When Clinton left office and the Bush presidency started, the federal government was running a surplus. Projections shows a surplus of $5.6 trillion over the next ten years. Plans were underway to pay off the national debt. Debt clocks were removed on Times Square. They no longer made sense. An economic euphoria was underway.
But Bush had other plans. Recklessly irresponsible tax cuts and silly rebates cost the country $1.6 trillion over the next ten years. And even before 9/11 happened, he had his mind on the invasion of Iraq. He spent the next few years setting the stage for that and finding excuses to do it.
Regarding the deficit, when Bush left office, the White House had forecast a deficit of $407 billion for 2009, and experts expected it to hit $482 billion.
Regarding the debt, when Bush took office, the national debt was $5.73 trillion. When he left, it was $10.7 trillion. That’s a difference of $4.97 trillion.
Of course, since then, in the past two years under Obama, we have now reached a debt of $14.5 trillion, roughly the size of our gross domestic product – which puts us in the same league as other highly indebted countries like Italy or Belgium.
Be those facts what they may, in the beginning of 2001, when Bush took office, a surplus of $5.6 trillion was expected. Bush appointed Paul O’Neill to the position of Secretary of the Treasury. O’Neill had served under Nixon and Ford, had spent 15 years as the CEO of Alcoa, and was about to retire when Bush knocked on his door. O’Neill took the job, partly out of a sense of duty, partly because of the glamor of the job.
Treasury is the oldest – the first appointment made by George Washington himself – and the most venerable of the cabinet offices. It was and is a public trust, literally. Alexander Hamilton, one of the greatest geniuses of his era, sat in the chair first, a special chair.
The book The Price of Loyalty is a chronicle of the first two years of the Bush administration from the point of view of Paul O’Neill.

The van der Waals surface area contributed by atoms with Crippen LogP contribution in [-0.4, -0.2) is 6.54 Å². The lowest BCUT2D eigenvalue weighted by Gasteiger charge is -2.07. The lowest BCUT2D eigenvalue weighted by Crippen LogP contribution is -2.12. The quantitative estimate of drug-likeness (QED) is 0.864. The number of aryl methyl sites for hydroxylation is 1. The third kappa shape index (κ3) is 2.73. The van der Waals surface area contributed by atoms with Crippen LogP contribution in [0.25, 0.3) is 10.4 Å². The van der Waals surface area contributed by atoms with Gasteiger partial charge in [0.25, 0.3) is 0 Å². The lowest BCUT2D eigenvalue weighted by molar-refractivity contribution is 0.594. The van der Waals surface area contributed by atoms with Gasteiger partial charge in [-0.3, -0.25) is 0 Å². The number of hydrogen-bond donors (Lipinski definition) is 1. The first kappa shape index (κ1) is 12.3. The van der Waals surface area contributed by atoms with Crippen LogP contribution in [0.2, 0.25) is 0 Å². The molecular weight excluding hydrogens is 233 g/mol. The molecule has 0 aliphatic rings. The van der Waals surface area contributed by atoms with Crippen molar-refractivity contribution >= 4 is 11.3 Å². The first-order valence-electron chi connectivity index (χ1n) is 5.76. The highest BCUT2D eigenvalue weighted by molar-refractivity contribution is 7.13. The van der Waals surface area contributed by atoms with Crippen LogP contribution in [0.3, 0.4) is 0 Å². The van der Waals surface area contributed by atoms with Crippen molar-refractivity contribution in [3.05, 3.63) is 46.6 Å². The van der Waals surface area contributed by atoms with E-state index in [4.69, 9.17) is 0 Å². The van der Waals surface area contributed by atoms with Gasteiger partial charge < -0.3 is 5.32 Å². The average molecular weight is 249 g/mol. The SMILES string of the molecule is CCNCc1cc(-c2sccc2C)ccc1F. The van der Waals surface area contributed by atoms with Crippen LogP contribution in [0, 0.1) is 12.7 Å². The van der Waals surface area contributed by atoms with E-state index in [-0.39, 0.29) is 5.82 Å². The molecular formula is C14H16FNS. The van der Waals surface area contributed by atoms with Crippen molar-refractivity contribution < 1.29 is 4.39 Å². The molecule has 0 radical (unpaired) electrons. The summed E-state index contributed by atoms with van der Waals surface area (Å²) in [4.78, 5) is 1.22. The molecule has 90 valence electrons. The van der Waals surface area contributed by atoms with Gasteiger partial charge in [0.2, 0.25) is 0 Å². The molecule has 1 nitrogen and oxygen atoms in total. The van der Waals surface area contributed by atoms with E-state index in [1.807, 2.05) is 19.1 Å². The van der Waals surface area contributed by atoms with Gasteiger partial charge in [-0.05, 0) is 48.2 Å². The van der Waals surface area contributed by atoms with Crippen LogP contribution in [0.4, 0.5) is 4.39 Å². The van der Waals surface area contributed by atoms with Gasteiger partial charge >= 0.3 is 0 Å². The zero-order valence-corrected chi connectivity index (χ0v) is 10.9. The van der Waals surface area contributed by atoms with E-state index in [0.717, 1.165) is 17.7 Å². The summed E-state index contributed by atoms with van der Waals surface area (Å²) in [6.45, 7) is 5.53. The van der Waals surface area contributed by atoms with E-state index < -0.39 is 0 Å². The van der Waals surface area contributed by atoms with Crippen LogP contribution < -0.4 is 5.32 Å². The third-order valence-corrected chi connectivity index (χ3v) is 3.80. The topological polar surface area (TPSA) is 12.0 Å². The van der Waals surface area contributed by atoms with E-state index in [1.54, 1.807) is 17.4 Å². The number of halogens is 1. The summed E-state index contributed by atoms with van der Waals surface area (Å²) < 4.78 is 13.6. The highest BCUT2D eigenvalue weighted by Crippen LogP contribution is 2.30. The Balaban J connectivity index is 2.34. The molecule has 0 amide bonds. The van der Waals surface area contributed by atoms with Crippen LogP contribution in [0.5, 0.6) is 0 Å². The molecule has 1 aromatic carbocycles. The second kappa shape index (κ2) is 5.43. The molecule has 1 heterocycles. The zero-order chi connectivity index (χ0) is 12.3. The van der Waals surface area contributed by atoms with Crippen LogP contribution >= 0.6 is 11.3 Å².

O’Neill is a highly analytical, financially and politically savvy person, who values most of all candor, truth and honesty. He believes in the principle of the honest broker, intellectual discourse and the best and brightest ideas winning. This turned out to be in stark contrast with Bush’s style. Bush hid behind a very tight circle of idealogues like Karl Rove, Karen Hughes and Dick Cheney, and decisions were made based on principle and ego, rather than on merit, value, responsibility and common sense.
Very quickly, O’Neill realized that he was dealing with a president who appeared to not even listen to him, let alone make an effort to understand him. Soon, the rift grew deeper.
O’Neill was good friends with Alan Greenspan, Don Rumsfeld and Colin Powell, and he sensed that they all too went through the same difficulties, in their own ways.
We all know how it ended. After not quite two years, Bush fired O’Neill. The idealogues couldn’t handle somebody who spoke the truth and pointed out that the emperor wore no clothes.
The Price of Loyalty is a good read, a revealing view behind the curtains of the Bush administration, and an explanation of how it was possible that a country with a surplus and a booming economy was run into the ground in eight years, and almost didn’t make it through the calamitous market collapse of 2008. The idealogues have us believe that Bush had nothing to do with it.
If it wasn’t him, then who?
The Price of Loyalty has some worthwhile insights.